So, Boomtown isn’t as good as Glastonbury? That’s not what I meant, because Boomtown is striving in ways that Glastonbury can’t due to its size. The need for the music comes first at Glastonbury, forcing them to maintain these large names, whereas Boomtown focuses its energy on the production and the experience. Its personality is what makes Boomtown; it’s like a seed fell from the Shangri-La tree in the South-East corner of Glastonbury and bloomed uncontrollably near Winchester. From the moment you walk into a district you’re invested in the Boomtown reality and as you bounce around the other areas you are submerged into the chapter. You’re not alone, most citizens of the town join in making it hard to decipher who is an actor and who is a festival-goer and this is the core of why Boomtown is becoming better than Glastonbury.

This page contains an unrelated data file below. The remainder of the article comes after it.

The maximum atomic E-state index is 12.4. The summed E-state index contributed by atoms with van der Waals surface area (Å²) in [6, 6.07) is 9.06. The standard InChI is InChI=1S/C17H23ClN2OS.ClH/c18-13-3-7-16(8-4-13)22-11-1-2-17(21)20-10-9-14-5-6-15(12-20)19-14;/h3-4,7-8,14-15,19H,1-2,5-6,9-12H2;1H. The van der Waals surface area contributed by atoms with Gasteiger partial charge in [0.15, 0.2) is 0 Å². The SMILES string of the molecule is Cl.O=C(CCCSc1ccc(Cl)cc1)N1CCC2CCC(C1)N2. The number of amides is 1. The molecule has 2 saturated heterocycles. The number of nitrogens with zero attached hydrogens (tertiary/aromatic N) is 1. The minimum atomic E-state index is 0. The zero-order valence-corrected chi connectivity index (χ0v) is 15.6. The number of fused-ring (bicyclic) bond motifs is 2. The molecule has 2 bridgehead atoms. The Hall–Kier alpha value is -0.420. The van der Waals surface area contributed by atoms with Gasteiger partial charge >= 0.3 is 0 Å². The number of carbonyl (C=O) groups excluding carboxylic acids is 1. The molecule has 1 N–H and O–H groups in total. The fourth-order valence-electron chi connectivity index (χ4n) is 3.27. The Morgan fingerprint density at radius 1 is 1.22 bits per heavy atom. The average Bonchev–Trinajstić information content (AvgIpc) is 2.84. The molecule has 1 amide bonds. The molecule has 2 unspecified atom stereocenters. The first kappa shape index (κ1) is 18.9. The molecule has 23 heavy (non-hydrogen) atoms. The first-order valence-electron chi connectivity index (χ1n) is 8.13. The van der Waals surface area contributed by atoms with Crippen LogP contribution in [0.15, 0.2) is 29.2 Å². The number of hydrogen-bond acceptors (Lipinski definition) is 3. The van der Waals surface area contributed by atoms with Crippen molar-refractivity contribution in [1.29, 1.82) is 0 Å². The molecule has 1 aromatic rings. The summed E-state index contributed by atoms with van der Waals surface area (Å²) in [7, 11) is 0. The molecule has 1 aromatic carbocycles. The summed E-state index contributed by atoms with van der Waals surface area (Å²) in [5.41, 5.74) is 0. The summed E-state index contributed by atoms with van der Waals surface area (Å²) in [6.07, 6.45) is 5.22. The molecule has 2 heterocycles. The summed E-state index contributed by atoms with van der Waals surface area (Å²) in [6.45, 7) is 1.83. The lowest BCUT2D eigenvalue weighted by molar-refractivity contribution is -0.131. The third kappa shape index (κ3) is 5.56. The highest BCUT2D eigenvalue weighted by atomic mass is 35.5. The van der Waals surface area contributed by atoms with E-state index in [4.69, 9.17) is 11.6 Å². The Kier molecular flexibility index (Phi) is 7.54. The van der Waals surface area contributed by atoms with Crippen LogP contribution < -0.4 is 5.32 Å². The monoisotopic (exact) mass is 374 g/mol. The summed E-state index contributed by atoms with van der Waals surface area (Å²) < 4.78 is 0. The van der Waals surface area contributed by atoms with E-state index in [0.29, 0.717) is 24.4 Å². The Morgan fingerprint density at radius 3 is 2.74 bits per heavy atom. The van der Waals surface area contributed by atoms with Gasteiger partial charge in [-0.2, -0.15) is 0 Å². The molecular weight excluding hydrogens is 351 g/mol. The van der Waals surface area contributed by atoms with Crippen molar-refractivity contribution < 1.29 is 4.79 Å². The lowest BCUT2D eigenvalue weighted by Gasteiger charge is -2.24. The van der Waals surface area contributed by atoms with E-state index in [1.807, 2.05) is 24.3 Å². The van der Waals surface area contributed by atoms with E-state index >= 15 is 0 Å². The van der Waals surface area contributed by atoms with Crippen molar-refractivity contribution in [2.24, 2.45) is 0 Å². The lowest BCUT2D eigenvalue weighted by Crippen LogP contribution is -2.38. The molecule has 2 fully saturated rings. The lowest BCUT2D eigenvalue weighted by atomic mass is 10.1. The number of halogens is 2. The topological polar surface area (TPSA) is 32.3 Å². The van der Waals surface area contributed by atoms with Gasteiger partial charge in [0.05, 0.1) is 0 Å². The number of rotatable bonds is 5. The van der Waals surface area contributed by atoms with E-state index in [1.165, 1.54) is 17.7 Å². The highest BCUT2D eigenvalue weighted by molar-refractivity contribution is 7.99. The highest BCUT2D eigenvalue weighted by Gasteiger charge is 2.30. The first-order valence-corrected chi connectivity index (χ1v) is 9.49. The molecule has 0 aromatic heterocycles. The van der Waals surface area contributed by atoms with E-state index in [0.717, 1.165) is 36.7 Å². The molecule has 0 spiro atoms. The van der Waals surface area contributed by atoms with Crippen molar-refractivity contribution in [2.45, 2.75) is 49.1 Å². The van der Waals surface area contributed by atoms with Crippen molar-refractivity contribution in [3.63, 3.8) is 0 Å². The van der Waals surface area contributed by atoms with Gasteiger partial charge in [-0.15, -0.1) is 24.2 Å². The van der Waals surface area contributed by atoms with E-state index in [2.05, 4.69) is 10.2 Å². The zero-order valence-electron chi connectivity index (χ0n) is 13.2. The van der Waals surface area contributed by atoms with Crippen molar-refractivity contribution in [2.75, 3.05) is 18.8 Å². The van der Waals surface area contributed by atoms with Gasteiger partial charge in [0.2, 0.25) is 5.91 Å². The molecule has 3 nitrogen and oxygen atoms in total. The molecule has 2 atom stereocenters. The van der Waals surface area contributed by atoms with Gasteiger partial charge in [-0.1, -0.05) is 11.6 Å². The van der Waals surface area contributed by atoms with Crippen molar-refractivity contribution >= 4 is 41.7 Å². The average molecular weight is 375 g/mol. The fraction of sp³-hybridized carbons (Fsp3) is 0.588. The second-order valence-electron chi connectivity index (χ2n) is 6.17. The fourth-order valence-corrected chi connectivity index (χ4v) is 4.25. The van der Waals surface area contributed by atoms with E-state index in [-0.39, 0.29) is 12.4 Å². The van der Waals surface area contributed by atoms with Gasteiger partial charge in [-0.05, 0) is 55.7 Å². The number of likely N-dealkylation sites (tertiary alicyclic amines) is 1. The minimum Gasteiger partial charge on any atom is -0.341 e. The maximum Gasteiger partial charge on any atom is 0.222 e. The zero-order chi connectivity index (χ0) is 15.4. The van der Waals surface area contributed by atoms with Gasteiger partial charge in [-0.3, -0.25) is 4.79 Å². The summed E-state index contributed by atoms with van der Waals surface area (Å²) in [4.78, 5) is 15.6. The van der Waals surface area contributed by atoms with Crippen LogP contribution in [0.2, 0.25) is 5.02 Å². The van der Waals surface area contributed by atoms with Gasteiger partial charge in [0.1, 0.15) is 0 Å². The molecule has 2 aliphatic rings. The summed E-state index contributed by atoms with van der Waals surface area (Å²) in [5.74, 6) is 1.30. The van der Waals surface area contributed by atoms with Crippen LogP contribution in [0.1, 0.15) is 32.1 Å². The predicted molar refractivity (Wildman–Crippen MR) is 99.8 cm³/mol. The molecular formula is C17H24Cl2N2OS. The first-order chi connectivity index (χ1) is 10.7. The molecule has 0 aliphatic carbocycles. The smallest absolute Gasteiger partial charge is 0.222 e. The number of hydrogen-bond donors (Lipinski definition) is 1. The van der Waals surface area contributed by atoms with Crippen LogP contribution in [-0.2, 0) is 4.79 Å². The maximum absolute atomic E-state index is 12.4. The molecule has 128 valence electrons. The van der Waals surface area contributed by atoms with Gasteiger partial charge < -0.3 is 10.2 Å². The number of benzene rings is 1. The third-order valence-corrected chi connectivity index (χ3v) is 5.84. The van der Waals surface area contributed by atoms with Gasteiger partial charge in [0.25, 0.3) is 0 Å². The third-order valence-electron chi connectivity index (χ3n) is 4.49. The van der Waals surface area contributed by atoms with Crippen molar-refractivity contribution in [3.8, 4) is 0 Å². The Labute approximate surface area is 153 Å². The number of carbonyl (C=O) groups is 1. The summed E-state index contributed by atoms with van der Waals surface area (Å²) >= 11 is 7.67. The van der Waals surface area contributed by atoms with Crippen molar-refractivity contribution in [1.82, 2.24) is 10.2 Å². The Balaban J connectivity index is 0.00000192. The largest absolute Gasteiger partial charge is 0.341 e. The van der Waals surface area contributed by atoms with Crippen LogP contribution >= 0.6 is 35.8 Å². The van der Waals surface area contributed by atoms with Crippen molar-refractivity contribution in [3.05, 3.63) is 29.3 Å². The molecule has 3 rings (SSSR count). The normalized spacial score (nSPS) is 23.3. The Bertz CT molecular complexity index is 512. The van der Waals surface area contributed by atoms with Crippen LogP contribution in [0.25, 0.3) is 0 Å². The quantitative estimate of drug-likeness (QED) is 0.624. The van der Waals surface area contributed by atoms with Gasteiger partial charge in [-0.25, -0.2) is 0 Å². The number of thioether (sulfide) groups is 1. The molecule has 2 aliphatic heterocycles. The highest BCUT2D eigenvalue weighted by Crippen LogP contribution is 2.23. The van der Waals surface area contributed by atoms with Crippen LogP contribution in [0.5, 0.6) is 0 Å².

Being on their fallow year, it’s hard to know what tricks Glasto had up their sleeves, but one thing we do know is that audience’s needs and wants are changing. I started the piece by saying the festival market is saturated, but actually, the whole music industry is becoming thickened with music. As physical and download album sales aren’t what they used to be, the shift in the last decade has resulted in musicians and bands touring a lot more. You’re nearly as likely to see you favourite artist perform in a city near as you are at a festival. Unless you’re spending stupid amounts of money on acts, people aren’t buying inflated festival tickets when they can spend half as much at a gig 30-minutes away.